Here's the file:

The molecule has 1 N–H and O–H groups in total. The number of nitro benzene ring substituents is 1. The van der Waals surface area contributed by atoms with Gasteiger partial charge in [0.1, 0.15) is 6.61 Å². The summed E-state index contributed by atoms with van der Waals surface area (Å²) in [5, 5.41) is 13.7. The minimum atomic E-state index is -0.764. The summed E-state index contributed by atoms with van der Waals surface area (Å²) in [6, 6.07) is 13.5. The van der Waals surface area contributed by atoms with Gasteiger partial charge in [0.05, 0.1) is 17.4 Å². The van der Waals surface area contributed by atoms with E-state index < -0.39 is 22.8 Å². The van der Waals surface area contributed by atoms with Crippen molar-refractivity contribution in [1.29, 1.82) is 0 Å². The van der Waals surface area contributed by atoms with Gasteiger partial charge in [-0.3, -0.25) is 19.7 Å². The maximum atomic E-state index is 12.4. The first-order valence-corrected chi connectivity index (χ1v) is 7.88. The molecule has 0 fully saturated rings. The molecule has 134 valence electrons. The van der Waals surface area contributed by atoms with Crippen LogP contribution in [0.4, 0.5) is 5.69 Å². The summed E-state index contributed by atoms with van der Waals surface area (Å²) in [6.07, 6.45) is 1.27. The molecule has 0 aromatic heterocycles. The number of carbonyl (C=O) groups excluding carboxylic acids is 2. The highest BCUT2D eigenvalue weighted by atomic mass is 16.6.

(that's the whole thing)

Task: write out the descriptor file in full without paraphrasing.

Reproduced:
The molecule has 1 N–H and O–H groups in total. The number of nitro benzene ring substituents is 1. The van der Waals surface area contributed by atoms with Gasteiger partial charge in [0.1, 0.15) is 6.61 Å². The summed E-state index contributed by atoms with van der Waals surface area (Å²) in [5, 5.41) is 13.7. The minimum atomic E-state index is -0.764. The summed E-state index contributed by atoms with van der Waals surface area (Å²) in [6, 6.07) is 13.5. The van der Waals surface area contributed by atoms with Gasteiger partial charge in [0.05, 0.1) is 17.4 Å². The van der Waals surface area contributed by atoms with E-state index < -0.39 is 22.8 Å². The van der Waals surface area contributed by atoms with Crippen molar-refractivity contribution in [1.29, 1.82) is 0 Å². The van der Waals surface area contributed by atoms with Gasteiger partial charge in [-0.3, -0.25) is 19.7 Å². The maximum atomic E-state index is 12.4. The first-order valence-corrected chi connectivity index (χ1v) is 7.88. The molecule has 0 fully saturated rings. The molecule has 134 valence electrons. The van der Waals surface area contributed by atoms with Crippen LogP contribution in [0.4, 0.5) is 5.69 Å². The summed E-state index contributed by atoms with van der Waals surface area (Å²) in [6.07, 6.45) is 1.27. The molecule has 0 aromatic heterocycles. The number of carbonyl (C=O) groups excluding carboxylic acids is 2. The highest BCUT2D eigenvalue weighted by atomic mass is 16.6.